Ivory Coast takes maritime dispute with Ghana to arbitration

Ivorian President Alassane Ouattara discussed the boundary dispute with his Ghanaian counterpart.

Ivory Coast takes maritime dispute with Ghana to arbitration

World Bulletin / News Desk

Ivory Coast has decided to file an arbitration suit to resolve a lingering boundary dispute with Ghana.

"The government hopes that the move will help reach a final solution to this important issue," government spokesman Bruno Koné said in a Saturday statement.

The spokesman said that Ivorian President Alassane Ouattara had discussed the boundary dispute with his Ghanaian counterpart.

The statement said that going to international arbitration "will not affect friendship and brotherly relations between the two countries".

On Wednesday, Ghana filed an arbitration suit to resolve the dispute set off by the discovery of vast oil reserves in a maritime area between the two West African countries.

Both Ghana and Ivory Coast claim ownership of the territory, initially thought to belong to Ghana, which had exclusive possession of the area.

When Ghana found oil in 2007 and began production in 2010 at the Jubilee Field – located in the Atlantic Ocean 60km off Ghana shore – Ivory Coast petitioned the U.N. to complete the demarcation of its maritime boundary with Ghana.

International experts had suggested then that Ivorian authorities believed the Ghanaian field could extend into Ivory Coast's territory.

However, tensions escalated in April 2013, when Ivory Coast announced it had struck oil in an area adjacent to Jubilee Field – Ghana's largest oil field – and sent a correspondence to the government of Ghana casting doubt on the existing median line that divides both countries' waters.

Ghana and Ivory Coast share a 640km terrestrial border.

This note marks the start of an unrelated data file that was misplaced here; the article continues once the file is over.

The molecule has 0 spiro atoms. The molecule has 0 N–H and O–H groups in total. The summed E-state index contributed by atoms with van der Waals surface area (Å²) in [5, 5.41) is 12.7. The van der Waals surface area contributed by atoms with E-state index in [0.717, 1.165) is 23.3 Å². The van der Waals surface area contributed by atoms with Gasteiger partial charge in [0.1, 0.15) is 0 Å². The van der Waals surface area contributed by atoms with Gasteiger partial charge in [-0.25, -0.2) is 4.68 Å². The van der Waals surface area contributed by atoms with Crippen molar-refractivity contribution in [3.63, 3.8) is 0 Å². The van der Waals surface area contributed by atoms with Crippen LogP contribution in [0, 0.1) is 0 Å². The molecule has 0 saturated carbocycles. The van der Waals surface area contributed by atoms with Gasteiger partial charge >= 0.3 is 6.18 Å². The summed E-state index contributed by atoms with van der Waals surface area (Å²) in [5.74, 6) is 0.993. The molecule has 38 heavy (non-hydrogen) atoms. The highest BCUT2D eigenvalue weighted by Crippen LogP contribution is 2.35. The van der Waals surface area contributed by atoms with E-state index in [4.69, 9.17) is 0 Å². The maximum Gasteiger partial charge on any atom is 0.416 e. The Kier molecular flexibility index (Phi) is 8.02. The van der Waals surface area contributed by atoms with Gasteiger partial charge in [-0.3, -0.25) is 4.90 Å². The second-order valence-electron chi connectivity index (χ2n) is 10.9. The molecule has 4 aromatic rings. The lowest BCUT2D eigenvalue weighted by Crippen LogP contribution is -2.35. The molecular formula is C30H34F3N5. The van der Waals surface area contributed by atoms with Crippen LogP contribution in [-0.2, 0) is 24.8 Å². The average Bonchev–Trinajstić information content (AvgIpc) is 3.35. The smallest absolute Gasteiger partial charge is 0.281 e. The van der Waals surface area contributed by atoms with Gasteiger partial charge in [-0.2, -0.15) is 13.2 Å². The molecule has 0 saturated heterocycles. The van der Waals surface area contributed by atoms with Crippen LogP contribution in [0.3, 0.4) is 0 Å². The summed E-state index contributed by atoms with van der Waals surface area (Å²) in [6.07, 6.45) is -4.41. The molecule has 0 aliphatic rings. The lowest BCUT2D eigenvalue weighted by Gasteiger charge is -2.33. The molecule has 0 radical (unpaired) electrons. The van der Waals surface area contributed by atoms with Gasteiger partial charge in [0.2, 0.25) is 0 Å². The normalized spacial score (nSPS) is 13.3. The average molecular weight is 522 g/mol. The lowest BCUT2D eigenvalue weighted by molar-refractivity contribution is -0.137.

Both countries are signatories to the U.N. Convention on the Law of the Sea, which regulates navigational rights and territorial sea limits.

The governments of both countries set up a commission in November to come up with technical solutions to end the dispute over the area – which reportedly contains reserves of 2 billion barrels of oil and 1.2 trillion cubic feet of natural gas, according to official statistics from both countries.

Ghana is the second biggest West African client of Ivory Coast after Nigeria.

Since 2010, Ghana has been importing from Ivory Coast food products such as palm oil, yams, banana and other consumer products worth $115 million a year, representing 4.3 percent of Ivory Coast’s total export, according to Ivory Coast ministry of commerce.

In 2013, Ivory Coast imported from Ghana goods worth $22 million such as rubber and chemical products, lime plaster and cements.

Ghana produces between 110,000 and 115,000 barrels of oil per day, but wants to raise this figure to 240,000.

Ivory Coast, meanwhile, pumps between 37,000 and 40,000 barrels of oil per day, with hopes of reaching 200,000 barrels a day by 2018.

Last Mod: 27 Eylül 2014, 15:05
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